Does antique brown need to be sealed or not? TIA
From Bill Vincent (Mon, Mar 9, 09 at 9:54)
"... A lot of times, when this discussion comes up about sealing granite, I'll refer people to a page in that site that has links for two sets of tables-- one A-L, and the other, M-Z, listing the names of the more common "granites". One of the things they list on those pages is the absorption rate of each stone, and anything with less than a .25% absorption rate should NOT be sealed. ..."
Granite lists - Explanation
Granite lists on findstone.com - Table A - L
Granite lists on findstone.com - Table M - Z
Now that I've linked to the FindStone site, I realize antique brown isn't listed!
However, for any stone you can check for the need for sealing by doing the "sponge test"...
Again, from Bill Vincent (Mon, Mar 9, 09 at 13:32)
"... the "sponge" test. That is, to drop a sopping wet sponge or rag on the stone, and allow it to sit for a couple of minutes. You then remove the sponge and wipe up any water left on the stone. If it leaves a dark mark, you'll need to seal it. ..."
Another way to tell is if water beads up on the surface. If it does, it probably does not need sealing. But I would do the "Sponge Test" to be sure.
BTW...have you read the stone information in the "Read Me" thread as well as the information linked from the "Read Me" thread? I highly recommend all stones be tested prior to purchasing so you know exactly what you're getting...not just the need for sealing against stains, but also how likely it is to etch, whether it's dyed (for black granites, primarily), etc.
Here is a link that might be useful: Read Me If You're New To GW Kitchens!
What did your installer say to do? I just posted this
note to Shilosmom on the decorating forum. Maybe it can
help you too.
Normally granite is sealed at the factory but should still
be sealed once installed in your home.
I have Virginia Jet Mist honed granite that is known to be
a bulletproof granite. Statues and monuments are made of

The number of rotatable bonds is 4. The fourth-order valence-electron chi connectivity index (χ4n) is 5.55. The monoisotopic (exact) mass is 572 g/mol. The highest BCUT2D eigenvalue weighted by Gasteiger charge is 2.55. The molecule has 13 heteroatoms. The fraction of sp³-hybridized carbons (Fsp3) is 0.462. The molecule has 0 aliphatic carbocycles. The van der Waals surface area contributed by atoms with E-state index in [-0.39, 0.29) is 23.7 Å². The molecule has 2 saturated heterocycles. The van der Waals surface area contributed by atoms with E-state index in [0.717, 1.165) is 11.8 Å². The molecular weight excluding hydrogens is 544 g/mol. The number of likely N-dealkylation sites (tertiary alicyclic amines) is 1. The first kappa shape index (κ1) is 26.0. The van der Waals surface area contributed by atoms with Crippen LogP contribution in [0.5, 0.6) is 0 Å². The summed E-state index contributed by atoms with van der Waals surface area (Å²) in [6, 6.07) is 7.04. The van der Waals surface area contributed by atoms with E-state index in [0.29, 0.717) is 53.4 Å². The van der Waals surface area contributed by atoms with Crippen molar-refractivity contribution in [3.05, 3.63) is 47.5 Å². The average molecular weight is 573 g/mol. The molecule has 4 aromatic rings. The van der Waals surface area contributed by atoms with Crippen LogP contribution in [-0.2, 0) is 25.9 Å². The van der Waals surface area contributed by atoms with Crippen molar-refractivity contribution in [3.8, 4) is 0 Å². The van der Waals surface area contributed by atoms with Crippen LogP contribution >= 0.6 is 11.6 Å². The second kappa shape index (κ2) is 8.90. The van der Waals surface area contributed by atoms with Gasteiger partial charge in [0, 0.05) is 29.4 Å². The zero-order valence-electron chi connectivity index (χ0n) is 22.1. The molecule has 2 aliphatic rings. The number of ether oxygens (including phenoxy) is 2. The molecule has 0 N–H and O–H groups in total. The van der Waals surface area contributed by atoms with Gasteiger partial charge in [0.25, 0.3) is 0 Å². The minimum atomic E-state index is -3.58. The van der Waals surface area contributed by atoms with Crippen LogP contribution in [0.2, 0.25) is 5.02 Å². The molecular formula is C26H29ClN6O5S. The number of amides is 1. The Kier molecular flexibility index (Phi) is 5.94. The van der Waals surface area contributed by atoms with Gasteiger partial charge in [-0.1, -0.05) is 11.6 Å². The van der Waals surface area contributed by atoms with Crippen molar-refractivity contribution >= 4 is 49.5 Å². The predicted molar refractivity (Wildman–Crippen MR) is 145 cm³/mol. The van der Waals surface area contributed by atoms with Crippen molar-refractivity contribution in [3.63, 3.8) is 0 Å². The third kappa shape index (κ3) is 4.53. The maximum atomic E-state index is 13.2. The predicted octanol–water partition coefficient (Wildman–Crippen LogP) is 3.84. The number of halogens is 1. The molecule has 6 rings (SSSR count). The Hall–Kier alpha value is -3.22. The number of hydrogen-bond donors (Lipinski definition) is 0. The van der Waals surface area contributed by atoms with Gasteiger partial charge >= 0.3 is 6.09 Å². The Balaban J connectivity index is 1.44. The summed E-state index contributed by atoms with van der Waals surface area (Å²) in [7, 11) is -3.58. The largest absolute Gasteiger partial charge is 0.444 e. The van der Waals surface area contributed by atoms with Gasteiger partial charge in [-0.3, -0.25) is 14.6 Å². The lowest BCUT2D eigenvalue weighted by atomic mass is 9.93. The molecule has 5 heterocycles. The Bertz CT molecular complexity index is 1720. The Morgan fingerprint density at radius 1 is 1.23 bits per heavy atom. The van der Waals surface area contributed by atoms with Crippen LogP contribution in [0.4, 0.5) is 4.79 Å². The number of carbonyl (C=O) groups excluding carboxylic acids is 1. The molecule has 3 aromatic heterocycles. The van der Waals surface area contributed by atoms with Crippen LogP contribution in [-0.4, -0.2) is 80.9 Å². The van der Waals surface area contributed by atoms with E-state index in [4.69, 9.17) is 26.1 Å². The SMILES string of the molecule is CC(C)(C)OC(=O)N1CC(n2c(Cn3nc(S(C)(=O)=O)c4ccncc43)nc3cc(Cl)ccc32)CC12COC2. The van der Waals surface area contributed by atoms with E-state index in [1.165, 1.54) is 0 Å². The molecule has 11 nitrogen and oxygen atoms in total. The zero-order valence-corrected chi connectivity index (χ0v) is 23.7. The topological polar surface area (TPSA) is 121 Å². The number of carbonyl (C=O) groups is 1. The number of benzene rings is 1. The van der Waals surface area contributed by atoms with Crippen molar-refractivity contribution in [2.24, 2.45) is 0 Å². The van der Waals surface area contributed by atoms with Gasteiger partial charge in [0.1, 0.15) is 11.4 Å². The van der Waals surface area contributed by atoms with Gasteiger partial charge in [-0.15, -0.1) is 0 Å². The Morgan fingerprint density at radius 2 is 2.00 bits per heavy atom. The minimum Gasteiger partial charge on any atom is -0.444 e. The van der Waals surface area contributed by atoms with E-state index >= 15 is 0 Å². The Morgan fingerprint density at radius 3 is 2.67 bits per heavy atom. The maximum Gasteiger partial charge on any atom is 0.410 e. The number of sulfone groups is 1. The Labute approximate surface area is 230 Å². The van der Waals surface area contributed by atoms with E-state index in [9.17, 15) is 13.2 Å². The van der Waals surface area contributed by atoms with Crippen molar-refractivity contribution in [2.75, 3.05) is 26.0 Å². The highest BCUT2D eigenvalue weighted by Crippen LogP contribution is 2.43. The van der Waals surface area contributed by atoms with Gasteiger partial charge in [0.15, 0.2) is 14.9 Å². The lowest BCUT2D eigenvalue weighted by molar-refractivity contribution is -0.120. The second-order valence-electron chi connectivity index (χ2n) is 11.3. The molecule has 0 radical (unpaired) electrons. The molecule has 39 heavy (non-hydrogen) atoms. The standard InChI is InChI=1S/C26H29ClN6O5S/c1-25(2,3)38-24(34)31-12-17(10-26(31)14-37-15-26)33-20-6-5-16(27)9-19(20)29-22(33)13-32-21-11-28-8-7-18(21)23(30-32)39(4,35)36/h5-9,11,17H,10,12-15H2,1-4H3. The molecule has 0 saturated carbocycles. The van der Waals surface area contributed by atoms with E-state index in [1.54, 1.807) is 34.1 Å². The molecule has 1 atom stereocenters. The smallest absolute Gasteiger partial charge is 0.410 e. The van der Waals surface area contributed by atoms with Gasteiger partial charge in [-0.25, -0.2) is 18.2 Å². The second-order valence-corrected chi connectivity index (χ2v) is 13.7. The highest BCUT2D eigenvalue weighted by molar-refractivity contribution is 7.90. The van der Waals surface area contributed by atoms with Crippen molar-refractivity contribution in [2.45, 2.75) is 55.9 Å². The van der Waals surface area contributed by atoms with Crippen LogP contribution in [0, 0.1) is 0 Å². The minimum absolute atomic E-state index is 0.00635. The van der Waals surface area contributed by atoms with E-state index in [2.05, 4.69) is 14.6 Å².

this stuff. But, I still needed to seal it. I used SCI
from Homedepot. It came in a spray bottle. I think SCI (no
not csi ) stands for stone care international. Some brand
I am sure.
My installer told me I had to wash the counters and not
touch them for 24 hours. Then spray the sealer not over
saturate but enough that you want to wipe it down but
DON't. Let it sit 10 minutes and then spary again. After
30 minutes then I could dry the excess with a soft dish
There are also directions on the sealer products that you
might find at any hardware store.
My installer recommended I seal my counters once a year.
I know people who do it less. My neighbor has Ubatuba and
has never sealed their counters. They have had them for
10 years. I am not recommending this, just saying I think
some people do and some don't.
I have a family that is clumbsy and is known to spill
Vinegar, Oil, Lemon, Red wine (does not show on my
granite), melted butter, melted cheese, amd a host of
other products that could ruin a counter.
So sealing my countertop is really important for the life
of my kitchen.
Why should I be concerned about oil on the counter? Well
oil will eventually evaporate from the stone but it takes
time. Imagine spilling some car oil onto the driveway.
Yuck. right? Well I don't want olive, peanut, safflower,
corn, veggie or any oil to stain my rock. Even smeared
buuter. So Sealing can help protect the stone. What about
vinegar or wine? Acids can also effect stones. They
can slowly etch away. Especially a honed surface.
I hope this helps. If not check out those links and maybe
they can help you too.
Oh dear, I remember someone having a white ghostly haze
appearance to their counters from OVER sealing. This is not
good either. Check out that link. Not to scare you just
to inform you.
Granite was sealed and has haze HELP
About Sealing Granite counters
How to Seal granite from EHow
Granite Sealer a different product that what I used
Here is a link that might be useful: Sealing Granite
"Normally granite is sealed at the factory but should still
be sealed once installed in your home. "
NOT all granites require sealing.
If you seal one that does not absorb the sealer forms a film on the surface of the stone and will quickly look splotchy and uneven as it wears away from normal use and cleaning.
Thanks, Buehl, Boxerpups, and Brickeyee. I wasn't able to find out whether or not antique brown should be sealed. The fabricator is of the position that all granite should be sealed (though I know from my research and testing of stones that isn't true). I also ran all the tests on a sample (lemon, vinegar, oil) and it seemed to be bulletproof. At this point, though, to seal or not to seal, is the least of our problems. I'm going to run a new post - when my head stops spinning - to request help sorting out the latest issue. Thanks, though, for taking the time and care to respond to my request, this morning. You are the best!
Question: an earlier post in this thread indicated that if you leave a wet sponge on the granite and it leaves a dark spot, it needs to be sealed. Well, my giallo ornamental does exactly that. I also have a stain I've been trying to remove via the baking soda approach - I'm on the 3rd attempt. It's been 2 months since installed, and the fabricator said it was sealed prior to installation. Sounds like I need to reseal it?